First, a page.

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Lessons from the fight against CETA

By: | February 21, 2017

Why has government ignored all information detailing the potential negative consequences of CETA and gleefully implemented legislation to activate it?

Marilyn Reid
Cutting through the spin on CETA is a series examining the reticent nature of a treaty that threatens Canada’s economic sovereignty

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Prime Minister Justin Trudeau visited Germany two days after the European Union Parliament voted to ratify CETA. Photo: Government of Canada.

One time you could look after the little things and the big things would look after themselves,” Newfoundland activist Ken Kavanagh once said. “These days citizens need to think in reverse and pay attention to the big things.”

These words resonated with me Tuesday when the House of Commons passed Bill C-30, Canada’s legislation to implement CETA—the Comprehensive Economic and Trade Agreement. Then, on Wednesday, 58 per cent of the members of the European Parliament voted to ratify the controversial trade agreement between Canada and the European Union (EU).

The treaty’s final implementation is contingent on all 28 EU countries individually accepting CETA, which will take a couple of years. However, in the meantime, 90 percent of CETA’s clauses could be provisionally applied as early as April 1 this year.

Two things are truly shocking about government’s eagerness to push through this agreement: the illusion of economic benefits that government continues to promote with glib one-liners, and the government’s refusal to acknowledge the effect CETA will have on our democratic institutions and the ability to govern.

The illusion of economic benefits

“Good jobs. We know that trade leads to good middle-class jobs,” Justin Trudeau responded, when asked Wednesday how Canada would benefit from CETA.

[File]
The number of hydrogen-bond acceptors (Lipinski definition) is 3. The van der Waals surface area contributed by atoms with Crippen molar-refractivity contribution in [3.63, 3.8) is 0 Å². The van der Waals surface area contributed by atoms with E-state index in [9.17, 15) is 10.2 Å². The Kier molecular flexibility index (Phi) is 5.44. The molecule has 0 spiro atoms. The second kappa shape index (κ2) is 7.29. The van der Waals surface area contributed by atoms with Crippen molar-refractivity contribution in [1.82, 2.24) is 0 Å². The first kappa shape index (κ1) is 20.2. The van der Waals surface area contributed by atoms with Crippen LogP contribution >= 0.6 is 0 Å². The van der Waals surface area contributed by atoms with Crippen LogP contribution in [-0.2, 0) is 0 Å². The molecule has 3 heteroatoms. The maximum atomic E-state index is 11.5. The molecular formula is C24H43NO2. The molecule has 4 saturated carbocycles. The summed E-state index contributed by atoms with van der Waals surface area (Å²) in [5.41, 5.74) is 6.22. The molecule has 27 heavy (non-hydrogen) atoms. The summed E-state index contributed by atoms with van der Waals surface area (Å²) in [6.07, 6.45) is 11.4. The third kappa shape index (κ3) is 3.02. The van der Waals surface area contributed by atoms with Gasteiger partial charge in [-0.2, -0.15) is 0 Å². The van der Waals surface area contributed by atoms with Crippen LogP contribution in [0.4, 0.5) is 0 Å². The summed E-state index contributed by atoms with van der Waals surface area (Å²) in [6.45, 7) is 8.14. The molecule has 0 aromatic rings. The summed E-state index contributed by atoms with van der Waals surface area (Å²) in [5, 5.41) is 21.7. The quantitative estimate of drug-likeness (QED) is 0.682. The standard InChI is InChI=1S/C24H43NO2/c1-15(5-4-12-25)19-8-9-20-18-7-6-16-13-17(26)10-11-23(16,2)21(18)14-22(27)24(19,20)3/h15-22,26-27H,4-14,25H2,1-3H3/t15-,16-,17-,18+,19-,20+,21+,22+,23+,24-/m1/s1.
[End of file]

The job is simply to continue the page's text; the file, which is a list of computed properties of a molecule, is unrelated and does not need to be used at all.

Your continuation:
Notice the prime minister doesn’t tell us where these good middle-class jobs will appear—classic neoliberal truthiness—while ignoring studies like the 2016 CCPA and Tufts University reports, which argue CETA will in fact lead to job losses and greater inequality.

The competitive advantage which the government claims will allow Canadian businesses to “outpace the competition” when trading with Europe is exaggerated misinformation. Canadian exports to the EU are modest; in 2016 Canada’s worldwide exports totalled about $521 billion, with $42 billion of that figure going to the EU, most of that in raw materials.

This is unlikely to change. According to a recent article in the Toronto Star, of the more than one million small and medium size businesses in Canada, only 10,000 actually export to countries other than the United States. Lower tariffs on exports to Europe simply don’t matter to 99 percent of Canadian businesses.

However, Canadian small and medium businesses will feel the impact of CETA in some very unpleasant ways. CETA forces governments, right down to the municipal level, to open up procurement to European corporations, a move that will harm local workers and businesses. Even the Trans Pacific Partnership (TPP), the trade agreement that all American presidential candidates rejected as harmful to the American economy, protected ‘buy local’ policies at the state level.

Those who have studied CETA can’t find a single, concrete way in which this trade agreement is going to benefit the real Canadian economy…

Then there is the long-term impact CETA may have on any privatization of public assets. It was very clear throughout the CETA negotiations that transnational corporations, backed by the big investment banks, were eager to get a piece of our national wealth: public auto insurance, liquor boards, water and waste water systems, airports, electricity production and transmission systems, postal services, and so much more.

The corporations may well succeed in their takeover plans. The Liberal government’s impending infrastructure bank will purportedly favour public-private partnerships (P3s) for the development of new projects, and the government’s Advisory Council on Economic Growth has also recommended Ottawa privatize, in full or in part, some of its existing assets as a way of raising collateral to fund this initiative.

The investment chapter of CETA, with its recourse to investor-state lawsuits, will ensure that, once privatization takes place, there will be almost no ability to reclaim lost public assets.